Attitude Adjustment

May 27 2017 Published by under Uncategorized

So many things in my life are colored by my expectation and attitude. From when I was, I dunno, a middle schooler, my parents would tell me to try to be happier. Smile more, they say; don’t be such a sourpuss. One of my rather large flaws has been to get stuck on a certain thing and not be able to move past it. My partner, bless his soul, has taken the brunt of this often stressful reaction. I don’t know why it is that relationship that means the most in my life that I put to the test the most.

So, every few years, I try to make a resolution to really put that part of my personality under the microscope. For me this time, it involves several things: relationship, being a mother, family, and work. Below I discuss a couple of these things.

With my relationship, things still feel like they are in the adjustment phase after having a child. And, I do feel like I have made some headway in the “being too critical and upset” department. But, unfortunately, I think it is because I simply just don’t have time to worry about anything but eating, sleeping, trying to workout, and the catch up on the day basics. I often don’t have the ability or time anymore to worry about who is going to plan dinner, or take care of the dog. Whoever gets there first, and if it becomes urgent, there is just simply less sleep to be had. So, having to let go of things out of necessity over the last year of being a mother has had an overall positive effect on my relationship because I just don’t have the time to worry about some of the small stuff anymore. I am simply thankful when my partner takes care of something that I don’t have to feel overwhelmed with managing everything.

Work, on the other hand…. there is room for growth here, and I feel like I am going in the opposite direction. When I started at government job a few years ago, it was like heaven compared to being a postdoc in terms of available time for family and pay. And the work is extremely interesting to me. I was so confused about those coworkers who fit the stereotype of government workers – always complaining about how the system is so unfair, and how they are going to rebel by just not working as hard. It was beyond me at why they seemed to make everyone’s life harder (including their own) by being a pain in the ass. Well, here I am a few years later starting to understand. This I find my self stuck in this negative thought process of being inconvenienced and not appreciated, and feeling slighted. However, past me would have been completely understanding of this situation, and laughed off the mishaps of the week as being innocent misunderstandings that have minuscule effects on my life. I have learned to be as informed as I can about govt policies and procedures because no one else is going go to bat for me, except me. But really, my situation is no different now that it was a few years ago, so why am I starting to make mountains out of molehills? I guess because when everyone else is building up all these mountains around me, I feel pressured into building my own mountains. But there is no need to do that. I need to push back against this a a lot harder; shift my attitude.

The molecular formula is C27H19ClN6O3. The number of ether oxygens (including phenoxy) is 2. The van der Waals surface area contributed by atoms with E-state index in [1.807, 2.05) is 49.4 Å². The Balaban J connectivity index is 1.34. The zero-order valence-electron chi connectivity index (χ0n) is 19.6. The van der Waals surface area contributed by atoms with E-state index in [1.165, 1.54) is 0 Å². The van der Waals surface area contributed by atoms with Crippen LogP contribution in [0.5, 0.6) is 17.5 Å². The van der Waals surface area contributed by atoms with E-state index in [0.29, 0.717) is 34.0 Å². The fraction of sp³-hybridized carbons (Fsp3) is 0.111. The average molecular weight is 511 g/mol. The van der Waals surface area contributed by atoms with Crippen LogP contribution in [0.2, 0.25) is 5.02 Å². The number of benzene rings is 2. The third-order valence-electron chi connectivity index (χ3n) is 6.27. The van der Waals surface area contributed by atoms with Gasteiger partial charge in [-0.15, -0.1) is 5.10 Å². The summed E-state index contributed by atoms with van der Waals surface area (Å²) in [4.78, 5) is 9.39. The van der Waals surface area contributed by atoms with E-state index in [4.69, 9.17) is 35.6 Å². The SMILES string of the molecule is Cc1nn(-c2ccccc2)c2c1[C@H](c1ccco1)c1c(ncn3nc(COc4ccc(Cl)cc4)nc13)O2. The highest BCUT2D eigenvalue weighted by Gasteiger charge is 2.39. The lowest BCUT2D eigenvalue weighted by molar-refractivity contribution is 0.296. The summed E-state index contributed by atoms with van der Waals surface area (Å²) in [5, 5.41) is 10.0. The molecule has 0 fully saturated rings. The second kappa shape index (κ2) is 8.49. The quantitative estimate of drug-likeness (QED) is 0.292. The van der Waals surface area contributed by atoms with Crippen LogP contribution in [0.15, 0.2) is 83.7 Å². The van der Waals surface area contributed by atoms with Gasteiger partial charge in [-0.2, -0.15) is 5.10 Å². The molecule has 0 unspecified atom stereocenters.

One response so far

  • David says:

    In my experience, the environment at many gov't jobs leads to this attitude. My lab should be an awesome place to work (and it is), but nearly every person here, within a few years, begins to complain excessively. And it grates on me and other coworkers who want a positive work environment and who know how lucky we are to get to do what we do.

    During a keynote talk at a conference a few weeks back, the speaker was comparing the risk appetite between for-profit companies and gov't regulators. The topic was making a business case for using a new technology. What was interesting is the definition of risk. For a company, risk has a positive side, usually called opportunity, and a negative side (upside risk and downside risk). On the upside, a company can make a lot of money with the new technology. For regulators, in the mind of the speaker, there is only downside risk. If you approve a product and it works, you simply did your job, no bonuses, no kudos. But if that product fails, you might see your name on the front page of the Washington Post. And so gov't folks become risk adverse.

    I think the keynote talk and what you described are related. If I work really hard for the gov't, it get more work to do in the future and the same raise as the slacker next to me (maybe a 1% higher bump, maybe). If I do nothing, people stop giving me work and I get the same raise as the person next to me who is doing their job. [And virtually all the other perks are the same: same amount of leave, same amount of training, etc]. The incentive for hard work isn't there. There is a very limited upside risk/opportunity. So over time you become pessimistic and build up those molehills. If anyone knows who to address this, within oneself, I'd love to hear it. Because I'm way too young to be as demotivated as I am right now.

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